1. How does your school experience at the age of your students compare to that in Korea?
It’s pretty crazy how different my high school experience was from that of my students. Let’s begin with the fact that my high school, Ethical Culture Fieldston School, is pretty much the antithesis of a Korean public high school. I had a completely unique education, so it’s hard for me to compare my time in high school to that of my students. My high school was far from most typical American public schools. As a progressive school, Fieldston emphasizes learning through doing, and learning for learning’s sake, rather than memorizing random facts for a test and forgetting them the next day. (They don’t offer A.P. classes or testing, because it forces teachers to teach to a test.) We were always encouraged to think critically about the world and express our thoughts through writing or art.
We had a spring “fashion show,” in which various classes of art students had to create outfits using anything but fabric, and then walked down a runway in front of the whole school. There was always someone strumming a guitar in the halls of the school, wearing an obscure costume on the Senior Grass, and teachers decorated their classrooms with Pink Floyd posters. Sounds like a real freak show, huh? It was fun, but very special. Fieldston taught me how to think. I participated in so many extra curricular activities; from Field Hockey, to the Community Service Advisory Board, and a spectacular theater program, my after school hours were filled with excitement and creativity. On the weekends, I went to concerts, hung out with friends, and explored the East Village–my students would go crazy with this type of freedom.
There is nothing that comes close to even resembling these sorts of activities at Sejong High School. At this institution, students spend the majority of their waking hours in school. They arrive at 7:45am and leave school at 9pm. They study for quizzes and midterms in 1st grade (American 10th grade) the same way that I studied for finals in college. They clean the hallway floors and stairways on their hands and knees, not because it needs cleaning but to instill discipline. They are terrified of their principal and give her a deep, 90-degree-angle bow whenever she is near. They run and scream through the halls, and are incredibly cheerful, despite the immense pressure they will face once their classroom doors close and the studying begins.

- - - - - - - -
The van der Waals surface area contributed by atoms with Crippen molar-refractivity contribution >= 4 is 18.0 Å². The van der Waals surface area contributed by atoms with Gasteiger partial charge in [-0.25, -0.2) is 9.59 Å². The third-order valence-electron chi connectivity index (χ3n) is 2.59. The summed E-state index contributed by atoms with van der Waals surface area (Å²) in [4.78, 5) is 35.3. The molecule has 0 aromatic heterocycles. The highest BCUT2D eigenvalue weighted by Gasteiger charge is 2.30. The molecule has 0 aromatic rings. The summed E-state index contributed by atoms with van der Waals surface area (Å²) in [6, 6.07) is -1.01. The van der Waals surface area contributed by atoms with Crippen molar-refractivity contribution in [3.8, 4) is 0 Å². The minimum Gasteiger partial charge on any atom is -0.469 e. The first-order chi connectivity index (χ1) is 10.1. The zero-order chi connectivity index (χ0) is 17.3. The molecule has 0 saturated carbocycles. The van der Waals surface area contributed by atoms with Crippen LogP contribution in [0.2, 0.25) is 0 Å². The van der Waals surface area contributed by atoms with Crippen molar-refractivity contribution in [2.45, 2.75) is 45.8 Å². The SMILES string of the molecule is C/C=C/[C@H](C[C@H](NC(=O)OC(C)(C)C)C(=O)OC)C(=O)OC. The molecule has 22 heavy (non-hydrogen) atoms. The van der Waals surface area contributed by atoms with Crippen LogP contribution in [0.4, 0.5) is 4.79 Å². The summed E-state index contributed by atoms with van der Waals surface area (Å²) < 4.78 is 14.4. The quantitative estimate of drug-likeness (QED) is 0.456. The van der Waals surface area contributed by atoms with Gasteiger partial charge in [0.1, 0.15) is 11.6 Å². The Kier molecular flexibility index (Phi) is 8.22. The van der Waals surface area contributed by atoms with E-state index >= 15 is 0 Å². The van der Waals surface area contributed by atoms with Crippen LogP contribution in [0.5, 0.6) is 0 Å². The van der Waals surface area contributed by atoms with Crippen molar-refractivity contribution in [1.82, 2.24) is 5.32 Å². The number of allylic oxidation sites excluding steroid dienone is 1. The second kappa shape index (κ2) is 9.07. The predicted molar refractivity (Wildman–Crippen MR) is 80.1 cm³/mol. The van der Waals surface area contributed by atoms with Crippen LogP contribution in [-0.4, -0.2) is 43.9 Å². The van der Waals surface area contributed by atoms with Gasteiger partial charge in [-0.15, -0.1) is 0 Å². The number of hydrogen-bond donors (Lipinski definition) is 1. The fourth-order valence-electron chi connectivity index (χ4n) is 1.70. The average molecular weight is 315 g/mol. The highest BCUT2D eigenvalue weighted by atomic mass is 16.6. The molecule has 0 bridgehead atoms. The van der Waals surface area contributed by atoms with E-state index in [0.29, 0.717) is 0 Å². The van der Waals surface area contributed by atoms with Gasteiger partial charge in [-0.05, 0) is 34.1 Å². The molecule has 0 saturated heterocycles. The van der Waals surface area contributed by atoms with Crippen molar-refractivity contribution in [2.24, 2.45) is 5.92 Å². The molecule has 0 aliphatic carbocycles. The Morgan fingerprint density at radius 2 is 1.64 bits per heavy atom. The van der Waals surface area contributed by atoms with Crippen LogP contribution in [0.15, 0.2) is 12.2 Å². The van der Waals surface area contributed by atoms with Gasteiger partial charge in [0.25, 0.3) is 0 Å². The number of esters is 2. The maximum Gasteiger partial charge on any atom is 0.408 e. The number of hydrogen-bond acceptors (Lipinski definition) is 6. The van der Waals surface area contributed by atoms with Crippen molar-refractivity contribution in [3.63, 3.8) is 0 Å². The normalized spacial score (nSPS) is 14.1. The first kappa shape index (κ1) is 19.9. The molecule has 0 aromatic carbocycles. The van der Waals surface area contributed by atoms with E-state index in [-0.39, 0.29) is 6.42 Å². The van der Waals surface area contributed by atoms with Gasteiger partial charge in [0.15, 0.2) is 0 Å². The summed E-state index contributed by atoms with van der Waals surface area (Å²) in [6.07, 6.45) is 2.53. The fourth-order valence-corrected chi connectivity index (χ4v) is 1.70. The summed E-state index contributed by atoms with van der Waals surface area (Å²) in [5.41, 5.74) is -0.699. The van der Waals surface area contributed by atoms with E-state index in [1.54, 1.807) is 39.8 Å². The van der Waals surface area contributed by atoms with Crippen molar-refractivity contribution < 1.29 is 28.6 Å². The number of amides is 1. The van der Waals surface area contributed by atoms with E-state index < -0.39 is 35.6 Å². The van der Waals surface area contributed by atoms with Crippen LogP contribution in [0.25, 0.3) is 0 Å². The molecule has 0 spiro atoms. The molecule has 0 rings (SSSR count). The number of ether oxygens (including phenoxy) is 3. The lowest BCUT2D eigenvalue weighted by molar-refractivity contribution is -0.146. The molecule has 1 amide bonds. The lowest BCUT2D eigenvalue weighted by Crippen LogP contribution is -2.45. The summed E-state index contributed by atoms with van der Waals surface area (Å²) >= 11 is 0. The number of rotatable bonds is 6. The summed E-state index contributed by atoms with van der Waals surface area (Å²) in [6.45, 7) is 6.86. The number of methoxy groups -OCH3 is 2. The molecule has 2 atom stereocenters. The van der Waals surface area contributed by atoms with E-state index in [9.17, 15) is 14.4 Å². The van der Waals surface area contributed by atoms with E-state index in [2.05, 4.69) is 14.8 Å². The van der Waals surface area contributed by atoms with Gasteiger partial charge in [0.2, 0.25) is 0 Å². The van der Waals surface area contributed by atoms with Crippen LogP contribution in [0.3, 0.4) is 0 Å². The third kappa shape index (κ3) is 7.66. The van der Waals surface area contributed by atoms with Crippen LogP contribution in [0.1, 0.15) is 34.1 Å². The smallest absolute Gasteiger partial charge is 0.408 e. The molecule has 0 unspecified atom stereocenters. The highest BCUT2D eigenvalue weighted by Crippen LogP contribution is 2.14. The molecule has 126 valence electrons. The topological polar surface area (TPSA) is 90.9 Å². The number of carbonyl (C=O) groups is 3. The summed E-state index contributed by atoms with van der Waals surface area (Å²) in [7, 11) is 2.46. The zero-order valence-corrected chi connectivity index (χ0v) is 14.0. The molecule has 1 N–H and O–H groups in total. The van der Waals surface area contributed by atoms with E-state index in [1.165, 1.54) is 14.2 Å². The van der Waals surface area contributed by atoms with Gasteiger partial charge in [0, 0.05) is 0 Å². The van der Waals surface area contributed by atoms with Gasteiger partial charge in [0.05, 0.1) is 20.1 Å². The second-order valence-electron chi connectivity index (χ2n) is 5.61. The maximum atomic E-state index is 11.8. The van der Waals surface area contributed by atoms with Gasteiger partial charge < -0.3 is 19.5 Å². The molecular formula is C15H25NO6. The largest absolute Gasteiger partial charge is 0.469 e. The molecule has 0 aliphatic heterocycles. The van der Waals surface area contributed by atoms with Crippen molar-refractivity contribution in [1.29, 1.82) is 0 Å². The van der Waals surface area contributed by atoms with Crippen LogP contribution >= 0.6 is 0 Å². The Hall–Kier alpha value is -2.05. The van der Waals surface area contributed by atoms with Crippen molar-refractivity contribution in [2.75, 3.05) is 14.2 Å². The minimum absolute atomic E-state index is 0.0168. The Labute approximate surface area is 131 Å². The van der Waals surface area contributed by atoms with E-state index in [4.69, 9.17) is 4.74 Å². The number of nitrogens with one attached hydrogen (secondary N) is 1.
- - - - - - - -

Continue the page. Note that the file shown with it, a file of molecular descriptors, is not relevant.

I never studied the way these kids study in high school. Studying for tests in high school for me meant a few hours of flipping flashcards, rereading book chapters, and talking about the material with classmates. I was constantly writing long essays in high school, a concept about as foreign to Koreans as my curly hair. They will read articles, textbook chapters, or poetry, and must answer questions about its content, but are never really asked to think critically about the topics raised in their literature. My students sit at cubicles in the library for hours, writing factoids and equations over and over, pouring over textbooks, until the wee hours of the morning, struggling to stay awake. They can’t help but fall asleep during class, even when my activities involve watching American music videos. Many of them suffer from extreme amounts of stress and depression, due to the prospect of not acing their tests and therefore living a life of eternal shame. It sounds dramatic, but this the reality of high school in Korea.
Whenever the topic of public education in American comes up, Barack Obama constantly looks to South Korea as a model for successful public schools, due to their high test scores and stellar study skills. But the President needs to take a look at the powerful, negative side effects that this system is producing. South Korea has the highest suicide (click for an excellent BBC article on the topic) rate of teenagers in the world. Not coincidentally, these are the same kids going to high school for 14 hours a day, studying all weekend, and who are subjected to a outrageously high-pressure society.
2. If you had the opportunity to change 5 things at your school, what would they be and why?
I’m going to treat this question as…realistic changes. Of course, I’d love for my students to study less and be more creative, but it’d be impossible to actually impliment those kinds of changes.
1 – Hang up student artwork in the halls of my school.
2 – Talent show! (If they have one, I wasn’t invited, and I would thus change this to: Invite the foreign teacher to the talent show.)
3 – Serve dessert on a more regular basis.
4 – Clubs. I know lots of Korean schools actually have clubs, like school newspaper and theater clubs. I’m pretty sure this doesn’t happen at my school. It might only happen in middle schools.
5 – Free coffee for teachers.